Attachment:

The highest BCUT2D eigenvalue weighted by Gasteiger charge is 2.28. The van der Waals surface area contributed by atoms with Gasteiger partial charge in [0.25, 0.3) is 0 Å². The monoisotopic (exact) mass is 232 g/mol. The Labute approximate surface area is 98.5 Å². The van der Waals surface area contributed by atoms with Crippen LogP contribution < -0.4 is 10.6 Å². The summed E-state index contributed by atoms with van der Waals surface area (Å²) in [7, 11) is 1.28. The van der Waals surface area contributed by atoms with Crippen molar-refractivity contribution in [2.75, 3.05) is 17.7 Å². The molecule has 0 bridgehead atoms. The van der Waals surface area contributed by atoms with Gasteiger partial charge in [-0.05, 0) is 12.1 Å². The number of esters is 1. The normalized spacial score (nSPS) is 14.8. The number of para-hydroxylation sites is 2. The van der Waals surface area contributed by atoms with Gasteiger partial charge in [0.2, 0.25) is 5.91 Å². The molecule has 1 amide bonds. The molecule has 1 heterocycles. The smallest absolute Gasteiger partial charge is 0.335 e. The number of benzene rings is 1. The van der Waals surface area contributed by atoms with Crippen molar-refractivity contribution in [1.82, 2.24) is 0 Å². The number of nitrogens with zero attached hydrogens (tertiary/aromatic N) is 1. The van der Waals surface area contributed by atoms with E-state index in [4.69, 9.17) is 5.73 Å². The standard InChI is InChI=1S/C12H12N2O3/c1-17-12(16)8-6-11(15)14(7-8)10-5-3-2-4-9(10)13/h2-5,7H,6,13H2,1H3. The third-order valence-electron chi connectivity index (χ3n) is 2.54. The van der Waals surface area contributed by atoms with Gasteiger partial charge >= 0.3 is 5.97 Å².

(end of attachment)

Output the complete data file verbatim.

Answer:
The highest BCUT2D eigenvalue weighted by Gasteiger charge is 2.28. The van der Waals surface area contributed by atoms with Gasteiger partial charge in [0.25, 0.3) is 0 Å². The monoisotopic (exact) mass is 232 g/mol. The Labute approximate surface area is 98.5 Å². The van der Waals surface area contributed by atoms with Crippen LogP contribution < -0.4 is 10.6 Å². The summed E-state index contributed by atoms with van der Waals surface area (Å²) in [7, 11) is 1.28. The van der Waals surface area contributed by atoms with Crippen molar-refractivity contribution in [2.75, 3.05) is 17.7 Å². The molecule has 0 bridgehead atoms. The van der Waals surface area contributed by atoms with Gasteiger partial charge in [-0.05, 0) is 12.1 Å². The number of esters is 1. The normalized spacial score (nSPS) is 14.8. The number of para-hydroxylation sites is 2. The van der Waals surface area contributed by atoms with Gasteiger partial charge in [0.2, 0.25) is 5.91 Å². The molecule has 1 amide bonds. The molecule has 1 heterocycles. The smallest absolute Gasteiger partial charge is 0.335 e. The number of benzene rings is 1. The van der Waals surface area contributed by atoms with Crippen molar-refractivity contribution in [1.82, 2.24) is 0 Å². The number of nitrogens with zero attached hydrogens (tertiary/aromatic N) is 1. The van der Waals surface area contributed by atoms with E-state index in [4.69, 9.17) is 5.73 Å². The standard InChI is InChI=1S/C12H12N2O3/c1-17-12(16)8-6-11(15)14(7-8)10-5-3-2-4-9(10)13/h2-5,7H,6,13H2,1H3. The third-order valence-electron chi connectivity index (χ3n) is 2.54. The van der Waals surface area contributed by atoms with Gasteiger partial charge >= 0.3 is 5.97 Å².